For numbness and tingling in your hands and feet, there’s no one-size-fits-all way to ease that side effect. Warm clothes (such as socks and gloves) may help. If you get rashes, mild soaps, moisturizers, and lotions can reduce symptoms — ask your doctor for recommendations. 

One nearly universal side effect of chemotherapy for ovarian cancer is hair loss. And for many women, this can feel like the most difficult one to deal with. The social workers at your hospital and the resources at the American Cancer Society are two good places to start if you need some advice on getting through this part. Dr. Schilder recommends having a plan in place by the beginning of your second treatment cycle.  

“There’s a lot of information out there, and everybody makes their own choices. I would say most women do more than one thing, whether it’s a turban, wig, or cap, depending on the day,” says Dr. Schilder. 

If you’re in a support group, reaching out to women who are further along in treatment or recovery can also be incredibly helpful.  

Targeted therapy

If chemotherapy takes a carpet-bombing approach to fighting ovarian cancer, targeted therapies are like guided missiles. They focus on cancer cells without damaging healthy surrounding tissue. They tend to be less toxic, have fewer side effects, and can be particularly helpful in treating recurrent cancer. Two common targeted therapies include:

  • Bevacizumab (Avastin). This drug is a monoclonal antibody that helps prevent the growth of the blood vessels tumors need to grow. “It’s a nice partner to chemotherapy,” says Dr. Schilder, because it does not have the same side effects. “Most of the time the drug is very well-tolerated,” he says. It can raise your blood pressure, though, so your doctor will need to monitor that.
  • PARP inhibitors (Lynparza, Zejula). Short for poly(ADP)-ribose polymerase, PARP inhibitors target a mechanism that prompts cancer cells to die. The main side effects of PARP inhibitors are fatigue, anemia, and mild gastrointestinal symptoms.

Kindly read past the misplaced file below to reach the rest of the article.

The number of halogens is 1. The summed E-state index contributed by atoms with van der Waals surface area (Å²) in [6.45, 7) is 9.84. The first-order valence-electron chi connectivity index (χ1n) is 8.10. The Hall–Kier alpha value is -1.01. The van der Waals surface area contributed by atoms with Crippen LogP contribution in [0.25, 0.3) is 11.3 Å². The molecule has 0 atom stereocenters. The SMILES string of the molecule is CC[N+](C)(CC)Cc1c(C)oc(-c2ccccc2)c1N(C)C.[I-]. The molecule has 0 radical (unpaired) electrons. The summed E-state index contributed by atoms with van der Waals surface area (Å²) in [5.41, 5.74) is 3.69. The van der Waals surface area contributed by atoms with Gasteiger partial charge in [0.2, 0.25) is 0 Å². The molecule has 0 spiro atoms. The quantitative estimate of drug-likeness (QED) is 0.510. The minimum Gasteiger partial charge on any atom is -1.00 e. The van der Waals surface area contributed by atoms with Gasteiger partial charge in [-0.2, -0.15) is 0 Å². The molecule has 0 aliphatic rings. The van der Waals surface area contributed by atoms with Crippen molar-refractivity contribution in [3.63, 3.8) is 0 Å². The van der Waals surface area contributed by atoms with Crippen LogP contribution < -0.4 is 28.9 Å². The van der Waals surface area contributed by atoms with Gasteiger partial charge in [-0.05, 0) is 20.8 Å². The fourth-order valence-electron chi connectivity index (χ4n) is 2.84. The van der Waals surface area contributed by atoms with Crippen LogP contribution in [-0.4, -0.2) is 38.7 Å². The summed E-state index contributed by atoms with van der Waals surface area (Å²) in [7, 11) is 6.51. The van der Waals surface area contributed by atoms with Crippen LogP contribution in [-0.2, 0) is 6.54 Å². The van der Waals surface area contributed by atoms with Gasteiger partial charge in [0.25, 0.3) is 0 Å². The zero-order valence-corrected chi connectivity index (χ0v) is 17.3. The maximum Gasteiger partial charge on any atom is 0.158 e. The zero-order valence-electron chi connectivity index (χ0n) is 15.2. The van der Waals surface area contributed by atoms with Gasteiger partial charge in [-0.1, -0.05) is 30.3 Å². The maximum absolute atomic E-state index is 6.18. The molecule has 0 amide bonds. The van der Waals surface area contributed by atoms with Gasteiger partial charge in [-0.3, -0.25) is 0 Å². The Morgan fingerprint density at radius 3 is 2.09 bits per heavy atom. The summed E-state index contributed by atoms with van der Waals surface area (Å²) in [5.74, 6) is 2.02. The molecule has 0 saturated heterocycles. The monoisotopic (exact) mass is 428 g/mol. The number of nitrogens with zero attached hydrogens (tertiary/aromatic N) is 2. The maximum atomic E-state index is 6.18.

“The deeper patients go into their disease [treatment] course, the more likely they are to get both bevacizumab and the PARP inhibitor, which are two of the hotter and newer drugs used in cancer today, and ovarian cancer specifically,” says Dr. Schilder.

Other treatments for ovarian cancer

Recent research has led to advancements and more options when it comes to ovarian cancer treatment. You may be wondering about immunotherapy. Unfortunately, it has not yet had the same success in treating ovarian cancer as it has with other types of cancer, says Dr. Schilder. For now, in addition to the treatments above, you may want to ask your doctor about the following options:

  • Clinical trials. Some patients may have the option of enrolling in programs that test the efficacy of promising new treatments or procedures. You can find trials near you by searching clinicaltrials.gov. You can also ask your care team about them.
  • Radiation. Ovarian cancer is a radiation-sensitive cancer, but because the whole abdominal cavity is at risk, the toxicity is substantial, says Dr. Schilder. However, if there’s a particular lesion that’s causing pain or bleeding, doctors can use radiation judiciously to target a certain area.

Finding out you may need ovarian cancer treatment can bring up difficult emotions. But you can rest assured knowing there are plenty of treatment options. Your healthcare team will help create the right treatment plan for you.